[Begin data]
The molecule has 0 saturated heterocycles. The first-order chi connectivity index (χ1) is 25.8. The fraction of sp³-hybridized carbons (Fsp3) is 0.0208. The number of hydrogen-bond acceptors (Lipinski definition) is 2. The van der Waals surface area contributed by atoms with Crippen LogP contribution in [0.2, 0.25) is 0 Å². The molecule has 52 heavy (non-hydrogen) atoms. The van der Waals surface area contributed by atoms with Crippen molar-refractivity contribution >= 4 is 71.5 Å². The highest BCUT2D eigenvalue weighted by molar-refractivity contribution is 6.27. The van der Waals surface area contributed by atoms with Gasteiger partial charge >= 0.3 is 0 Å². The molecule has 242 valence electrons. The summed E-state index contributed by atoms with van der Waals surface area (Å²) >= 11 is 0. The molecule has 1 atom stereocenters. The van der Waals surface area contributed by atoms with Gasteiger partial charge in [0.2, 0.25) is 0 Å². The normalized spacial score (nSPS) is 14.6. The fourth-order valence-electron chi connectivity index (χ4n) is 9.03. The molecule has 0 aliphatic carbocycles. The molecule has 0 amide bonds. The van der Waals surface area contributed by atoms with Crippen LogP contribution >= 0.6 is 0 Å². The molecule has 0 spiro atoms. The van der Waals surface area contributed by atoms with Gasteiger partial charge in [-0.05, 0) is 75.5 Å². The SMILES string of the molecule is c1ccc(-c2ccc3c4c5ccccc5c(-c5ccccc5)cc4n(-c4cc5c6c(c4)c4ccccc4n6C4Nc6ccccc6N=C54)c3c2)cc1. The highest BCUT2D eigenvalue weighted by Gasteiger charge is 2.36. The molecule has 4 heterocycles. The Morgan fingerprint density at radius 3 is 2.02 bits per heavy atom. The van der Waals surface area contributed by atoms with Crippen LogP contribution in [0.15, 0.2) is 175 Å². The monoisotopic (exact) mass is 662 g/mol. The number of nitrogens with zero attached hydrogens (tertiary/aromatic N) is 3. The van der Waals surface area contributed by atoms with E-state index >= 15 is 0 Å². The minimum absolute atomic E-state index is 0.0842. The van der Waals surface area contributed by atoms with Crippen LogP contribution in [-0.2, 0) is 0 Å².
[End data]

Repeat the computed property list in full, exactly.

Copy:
The molecule has 0 saturated heterocycles. The first-order chi connectivity index (χ1) is 25.8. The fraction of sp³-hybridized carbons (Fsp3) is 0.0208. The number of hydrogen-bond acceptors (Lipinski definition) is 2. The van der Waals surface area contributed by atoms with Crippen LogP contribution in [0.2, 0.25) is 0 Å². The molecule has 52 heavy (non-hydrogen) atoms. The van der Waals surface area contributed by atoms with Crippen molar-refractivity contribution >= 4 is 71.5 Å². The highest BCUT2D eigenvalue weighted by molar-refractivity contribution is 6.27. The van der Waals surface area contributed by atoms with Gasteiger partial charge >= 0.3 is 0 Å². The molecule has 242 valence electrons. The summed E-state index contributed by atoms with van der Waals surface area (Å²) >= 11 is 0. The molecule has 1 atom stereocenters. The van der Waals surface area contributed by atoms with Gasteiger partial charge in [0.2, 0.25) is 0 Å². The normalized spacial score (nSPS) is 14.6. The fourth-order valence-electron chi connectivity index (χ4n) is 9.03. The molecule has 0 aliphatic carbocycles. The molecule has 0 amide bonds. The van der Waals surface area contributed by atoms with Crippen LogP contribution >= 0.6 is 0 Å². The molecule has 0 spiro atoms. The van der Waals surface area contributed by atoms with Gasteiger partial charge in [-0.05, 0) is 75.5 Å². The SMILES string of the molecule is c1ccc(-c2ccc3c4c5ccccc5c(-c5ccccc5)cc4n(-c4cc5c6c(c4)c4ccccc4n6C4Nc6ccccc6N=C54)c3c2)cc1. The highest BCUT2D eigenvalue weighted by Gasteiger charge is 2.36. The molecule has 4 heterocycles. The Morgan fingerprint density at radius 3 is 2.02 bits per heavy atom. The van der Waals surface area contributed by atoms with Crippen LogP contribution in [0.15, 0.2) is 175 Å². The monoisotopic (exact) mass is 662 g/mol. The number of nitrogens with zero attached hydrogens (tertiary/aromatic N) is 3. The van der Waals surface area contributed by atoms with E-state index >= 15 is 0 Å². The minimum absolute atomic E-state index is 0.0842. The van der Waals surface area contributed by atoms with Crippen LogP contribution in [-0.2, 0) is 0 Å².